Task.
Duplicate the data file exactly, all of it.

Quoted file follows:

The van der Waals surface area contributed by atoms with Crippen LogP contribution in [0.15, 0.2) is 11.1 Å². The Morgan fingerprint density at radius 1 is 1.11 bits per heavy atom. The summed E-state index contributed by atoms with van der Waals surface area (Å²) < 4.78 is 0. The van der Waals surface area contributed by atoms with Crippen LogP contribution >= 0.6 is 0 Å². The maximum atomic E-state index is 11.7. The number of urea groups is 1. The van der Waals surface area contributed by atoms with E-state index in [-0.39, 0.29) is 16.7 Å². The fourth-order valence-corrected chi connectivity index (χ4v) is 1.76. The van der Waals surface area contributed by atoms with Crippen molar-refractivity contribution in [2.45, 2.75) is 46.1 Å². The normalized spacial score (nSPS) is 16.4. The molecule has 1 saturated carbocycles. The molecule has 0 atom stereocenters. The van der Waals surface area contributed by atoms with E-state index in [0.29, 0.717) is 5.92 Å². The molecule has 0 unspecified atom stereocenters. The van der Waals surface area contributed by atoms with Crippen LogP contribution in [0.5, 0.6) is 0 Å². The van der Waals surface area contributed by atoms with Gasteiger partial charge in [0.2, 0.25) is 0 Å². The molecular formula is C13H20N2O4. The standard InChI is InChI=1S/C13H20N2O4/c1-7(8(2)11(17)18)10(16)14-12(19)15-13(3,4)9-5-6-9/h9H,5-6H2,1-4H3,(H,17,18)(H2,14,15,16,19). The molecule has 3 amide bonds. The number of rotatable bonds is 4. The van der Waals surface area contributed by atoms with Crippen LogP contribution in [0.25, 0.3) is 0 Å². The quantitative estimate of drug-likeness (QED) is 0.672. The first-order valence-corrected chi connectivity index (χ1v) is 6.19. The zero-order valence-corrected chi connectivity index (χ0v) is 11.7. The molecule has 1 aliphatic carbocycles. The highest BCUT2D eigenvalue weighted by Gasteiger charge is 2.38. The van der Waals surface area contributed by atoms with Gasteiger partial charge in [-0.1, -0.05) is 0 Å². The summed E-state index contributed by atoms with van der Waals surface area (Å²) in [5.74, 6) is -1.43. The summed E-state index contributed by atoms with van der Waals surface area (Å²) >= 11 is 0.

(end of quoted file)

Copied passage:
The van der Waals surface area contributed by atoms with Crippen LogP contribution in [0.15, 0.2) is 11.1 Å². The Morgan fingerprint density at radius 1 is 1.11 bits per heavy atom. The summed E-state index contributed by atoms with van der Waals surface area (Å²) < 4.78 is 0. The van der Waals surface area contributed by atoms with Crippen LogP contribution >= 0.6 is 0 Å². The maximum atomic E-state index is 11.7. The number of urea groups is 1. The van der Waals surface area contributed by atoms with E-state index in [-0.39, 0.29) is 16.7 Å². The fourth-order valence-corrected chi connectivity index (χ4v) is 1.76. The van der Waals surface area contributed by atoms with Crippen molar-refractivity contribution in [2.45, 2.75) is 46.1 Å². The normalized spacial score (nSPS) is 16.4. The molecule has 1 saturated carbocycles. The molecule has 0 atom stereocenters. The van der Waals surface area contributed by atoms with E-state index in [0.29, 0.717) is 5.92 Å². The molecule has 0 unspecified atom stereocenters. The van der Waals surface area contributed by atoms with Crippen LogP contribution in [0.5, 0.6) is 0 Å². The van der Waals surface area contributed by atoms with Gasteiger partial charge in [0.2, 0.25) is 0 Å². The molecular formula is C13H20N2O4. The standard InChI is InChI=1S/C13H20N2O4/c1-7(8(2)11(17)18)10(16)14-12(19)15-13(3,4)9-5-6-9/h9H,5-6H2,1-4H3,(H,17,18)(H2,14,15,16,19). The molecule has 3 amide bonds. The number of rotatable bonds is 4. The van der Waals surface area contributed by atoms with Crippen LogP contribution in [0.25, 0.3) is 0 Å². The quantitative estimate of drug-likeness (QED) is 0.672. The first-order valence-corrected chi connectivity index (χ1v) is 6.19. The zero-order valence-corrected chi connectivity index (χ0v) is 11.7. The molecule has 1 aliphatic carbocycles. The highest BCUT2D eigenvalue weighted by Gasteiger charge is 2.38. The van der Waals surface area contributed by atoms with Gasteiger partial charge in [-0.1, -0.05) is 0 Å². The summed E-state index contributed by atoms with van der Waals surface area (Å²) in [5.74, 6) is -1.43. The summed E-state index contributed by atoms with van der Waals surface area (Å²) >= 11 is 0.